intervening variable


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intervening variable

n
1. (Mathematics) psychol a hypothetical variable postulated to account for the way in which a set of independent variables control a set of dependent variables
2. (Psychology) psychol a hypothetical variable postulated to account for the way in which a set of independent variables control a set of dependent variables
References in periodicals archive ?
MacCorquodale and Meehl (1948) differentiated between a hypothetical construct and an intervening variable in that the latter is simply a name or label of a relation between independent and dependent variables and does not involve hypotheses about the existence of unobserved entities or processes underlying such a relation.
This may suggest that there may be an intervening variable or path, unspecified and unmeasured in the model, between employee's psychological state and intention to leave.
Because drive is defined as an intervening variable, it cannot be described by the behavior it presumably controls.
Authors identify the context as an intervening variable to explain the different effects of globalization among Asian societies.
Yet, others view it as an intervening variable between stressors and strain (e.g., Eckenrode, 1983; Gore, 1987).
Part II, entitled 'Culture and Ethnicity' consists of four chapters discussing the impact of cultural diversity on the experience of occupational stress, including a multinational comparison of the relationship between occupational stress and psychological 'strain', and coping as an intervening variable in this relationship.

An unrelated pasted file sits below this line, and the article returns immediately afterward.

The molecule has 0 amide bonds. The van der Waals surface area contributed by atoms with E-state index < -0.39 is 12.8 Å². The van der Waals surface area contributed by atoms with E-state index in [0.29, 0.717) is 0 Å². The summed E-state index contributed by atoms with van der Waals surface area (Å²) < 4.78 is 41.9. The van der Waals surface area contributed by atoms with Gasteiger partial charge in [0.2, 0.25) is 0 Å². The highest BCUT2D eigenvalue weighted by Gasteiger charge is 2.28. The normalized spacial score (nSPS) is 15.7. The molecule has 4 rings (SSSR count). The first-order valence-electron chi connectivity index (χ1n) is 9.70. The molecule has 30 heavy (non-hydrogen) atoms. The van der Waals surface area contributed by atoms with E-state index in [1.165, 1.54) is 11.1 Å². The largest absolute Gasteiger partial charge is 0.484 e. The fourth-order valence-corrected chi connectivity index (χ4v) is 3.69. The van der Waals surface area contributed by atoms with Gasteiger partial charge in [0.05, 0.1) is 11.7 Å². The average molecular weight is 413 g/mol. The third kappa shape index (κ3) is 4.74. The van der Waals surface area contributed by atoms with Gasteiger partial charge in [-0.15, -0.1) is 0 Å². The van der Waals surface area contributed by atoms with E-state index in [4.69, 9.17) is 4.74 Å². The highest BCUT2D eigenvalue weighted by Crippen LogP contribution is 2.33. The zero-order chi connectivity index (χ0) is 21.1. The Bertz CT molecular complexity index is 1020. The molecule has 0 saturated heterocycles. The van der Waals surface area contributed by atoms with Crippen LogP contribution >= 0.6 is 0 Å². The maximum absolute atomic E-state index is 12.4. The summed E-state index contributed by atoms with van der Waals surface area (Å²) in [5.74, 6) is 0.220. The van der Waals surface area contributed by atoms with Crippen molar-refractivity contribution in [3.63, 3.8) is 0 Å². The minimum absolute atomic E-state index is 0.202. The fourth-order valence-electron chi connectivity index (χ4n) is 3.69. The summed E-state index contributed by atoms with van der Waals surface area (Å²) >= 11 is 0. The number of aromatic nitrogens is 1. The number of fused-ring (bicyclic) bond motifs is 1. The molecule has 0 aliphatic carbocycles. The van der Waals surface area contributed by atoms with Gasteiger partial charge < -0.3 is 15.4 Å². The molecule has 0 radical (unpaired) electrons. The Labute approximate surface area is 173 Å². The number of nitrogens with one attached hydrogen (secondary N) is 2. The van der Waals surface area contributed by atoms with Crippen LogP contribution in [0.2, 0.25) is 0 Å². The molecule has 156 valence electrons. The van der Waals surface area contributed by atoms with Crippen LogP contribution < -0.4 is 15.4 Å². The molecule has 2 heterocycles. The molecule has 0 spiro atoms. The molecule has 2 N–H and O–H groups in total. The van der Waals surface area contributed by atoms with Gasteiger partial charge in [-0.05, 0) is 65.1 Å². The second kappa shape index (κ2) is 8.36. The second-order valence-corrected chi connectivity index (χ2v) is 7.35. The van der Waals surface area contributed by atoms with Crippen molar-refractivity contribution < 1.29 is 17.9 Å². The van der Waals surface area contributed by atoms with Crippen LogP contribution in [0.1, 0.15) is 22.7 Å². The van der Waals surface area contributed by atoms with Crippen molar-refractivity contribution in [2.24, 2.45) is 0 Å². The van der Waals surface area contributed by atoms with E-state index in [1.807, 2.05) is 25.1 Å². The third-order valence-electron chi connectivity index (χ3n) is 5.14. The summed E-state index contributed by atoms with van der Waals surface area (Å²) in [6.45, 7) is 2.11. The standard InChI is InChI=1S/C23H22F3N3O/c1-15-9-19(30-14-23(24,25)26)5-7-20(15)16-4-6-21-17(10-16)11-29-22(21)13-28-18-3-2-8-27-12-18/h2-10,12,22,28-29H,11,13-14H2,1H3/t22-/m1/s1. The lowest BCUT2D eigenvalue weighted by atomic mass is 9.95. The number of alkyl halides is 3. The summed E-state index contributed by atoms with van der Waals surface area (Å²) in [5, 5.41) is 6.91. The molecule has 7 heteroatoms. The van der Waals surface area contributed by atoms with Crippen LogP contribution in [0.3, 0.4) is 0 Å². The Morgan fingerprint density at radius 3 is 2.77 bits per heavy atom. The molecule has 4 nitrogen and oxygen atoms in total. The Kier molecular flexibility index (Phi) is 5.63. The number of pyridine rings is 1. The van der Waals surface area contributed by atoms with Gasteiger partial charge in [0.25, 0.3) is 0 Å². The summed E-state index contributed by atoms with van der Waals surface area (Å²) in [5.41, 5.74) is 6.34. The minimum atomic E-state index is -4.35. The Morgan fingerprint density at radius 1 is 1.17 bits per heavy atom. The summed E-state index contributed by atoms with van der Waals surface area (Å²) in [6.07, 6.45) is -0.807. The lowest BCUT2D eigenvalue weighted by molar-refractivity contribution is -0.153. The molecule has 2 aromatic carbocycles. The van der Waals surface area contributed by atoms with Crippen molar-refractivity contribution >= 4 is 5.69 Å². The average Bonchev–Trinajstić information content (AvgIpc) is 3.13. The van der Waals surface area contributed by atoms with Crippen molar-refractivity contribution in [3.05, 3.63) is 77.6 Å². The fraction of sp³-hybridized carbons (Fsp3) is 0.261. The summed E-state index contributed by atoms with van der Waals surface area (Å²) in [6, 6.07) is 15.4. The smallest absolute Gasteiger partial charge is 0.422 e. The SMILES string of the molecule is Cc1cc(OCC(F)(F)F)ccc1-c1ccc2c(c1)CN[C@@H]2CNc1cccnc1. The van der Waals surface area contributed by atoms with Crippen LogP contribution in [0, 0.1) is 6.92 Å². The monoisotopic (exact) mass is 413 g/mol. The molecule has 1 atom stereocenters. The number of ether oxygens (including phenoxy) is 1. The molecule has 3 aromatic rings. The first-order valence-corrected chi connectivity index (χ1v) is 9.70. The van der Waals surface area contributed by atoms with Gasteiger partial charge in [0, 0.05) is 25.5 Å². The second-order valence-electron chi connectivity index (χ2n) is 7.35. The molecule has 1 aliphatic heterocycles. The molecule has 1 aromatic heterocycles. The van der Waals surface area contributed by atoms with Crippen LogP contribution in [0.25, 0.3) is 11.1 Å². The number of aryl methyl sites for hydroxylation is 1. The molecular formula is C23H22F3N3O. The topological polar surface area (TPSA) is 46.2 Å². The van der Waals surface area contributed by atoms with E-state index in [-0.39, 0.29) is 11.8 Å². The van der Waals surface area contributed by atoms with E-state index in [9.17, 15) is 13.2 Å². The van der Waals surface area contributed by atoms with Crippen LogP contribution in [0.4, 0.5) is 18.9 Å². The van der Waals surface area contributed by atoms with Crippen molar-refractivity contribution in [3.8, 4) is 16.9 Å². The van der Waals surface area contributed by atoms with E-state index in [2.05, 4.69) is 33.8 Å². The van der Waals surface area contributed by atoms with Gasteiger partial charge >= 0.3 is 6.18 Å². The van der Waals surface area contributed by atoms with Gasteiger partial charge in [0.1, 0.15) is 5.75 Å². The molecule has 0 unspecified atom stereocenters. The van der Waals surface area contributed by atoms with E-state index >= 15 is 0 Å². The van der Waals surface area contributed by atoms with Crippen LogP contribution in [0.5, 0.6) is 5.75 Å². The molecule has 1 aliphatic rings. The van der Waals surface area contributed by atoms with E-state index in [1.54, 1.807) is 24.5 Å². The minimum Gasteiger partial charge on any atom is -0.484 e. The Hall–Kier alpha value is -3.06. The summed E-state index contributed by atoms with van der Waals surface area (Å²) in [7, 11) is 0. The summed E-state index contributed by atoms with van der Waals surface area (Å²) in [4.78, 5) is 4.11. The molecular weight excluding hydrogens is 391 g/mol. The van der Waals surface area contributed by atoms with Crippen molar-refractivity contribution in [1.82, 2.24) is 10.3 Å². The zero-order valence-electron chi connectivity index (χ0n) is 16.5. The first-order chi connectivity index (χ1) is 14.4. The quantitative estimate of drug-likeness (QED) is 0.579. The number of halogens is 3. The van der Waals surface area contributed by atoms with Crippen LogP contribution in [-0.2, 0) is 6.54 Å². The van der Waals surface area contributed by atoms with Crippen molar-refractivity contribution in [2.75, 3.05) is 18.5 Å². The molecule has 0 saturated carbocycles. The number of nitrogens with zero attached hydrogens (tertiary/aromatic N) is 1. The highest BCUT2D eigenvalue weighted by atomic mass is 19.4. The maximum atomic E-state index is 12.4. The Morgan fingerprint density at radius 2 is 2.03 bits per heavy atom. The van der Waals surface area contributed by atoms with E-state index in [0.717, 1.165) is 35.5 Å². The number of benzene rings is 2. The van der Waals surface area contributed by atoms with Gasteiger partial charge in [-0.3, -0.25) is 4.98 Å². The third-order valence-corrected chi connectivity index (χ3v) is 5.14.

The paths depicting the direct impact of gender, age, education and tenure on the intervening variable of empowerment also were not significant.
Change in this context is also an intervening variable because it acts to mask the expression of other variables, then causes a spurious relationship (Vandervoort, 1992).
The book uses a Neoclassical Realist framework that treats nationalism as an intervening variable that mediates between external, systemic pressures and foreign policy outcomes.
Alo and Cancado (this issue) make the case that the concept of motivation is best described in terms of an intervening variable. Although we agree with some aspects of Alo and Cancado's arguments, such as the need to have a clear definition of motivation, we disagree with their analysis on a number of fundamental points.
Much of the political-sociological research on Asia, Africa, and Latin America in the past two decades has introduced the state as an intervening variable while examining the relationship between foreign capital and industrial growth (Rubinson, 1977; Stepan, 1978; Evans et al., 1985; Evans and Stephens, 1988; Chu, 1989; Kaufman, 1990; Gereffi and Wyman, 1990; Bradshaw and Wahl, 1991; Pattnayak, 1994).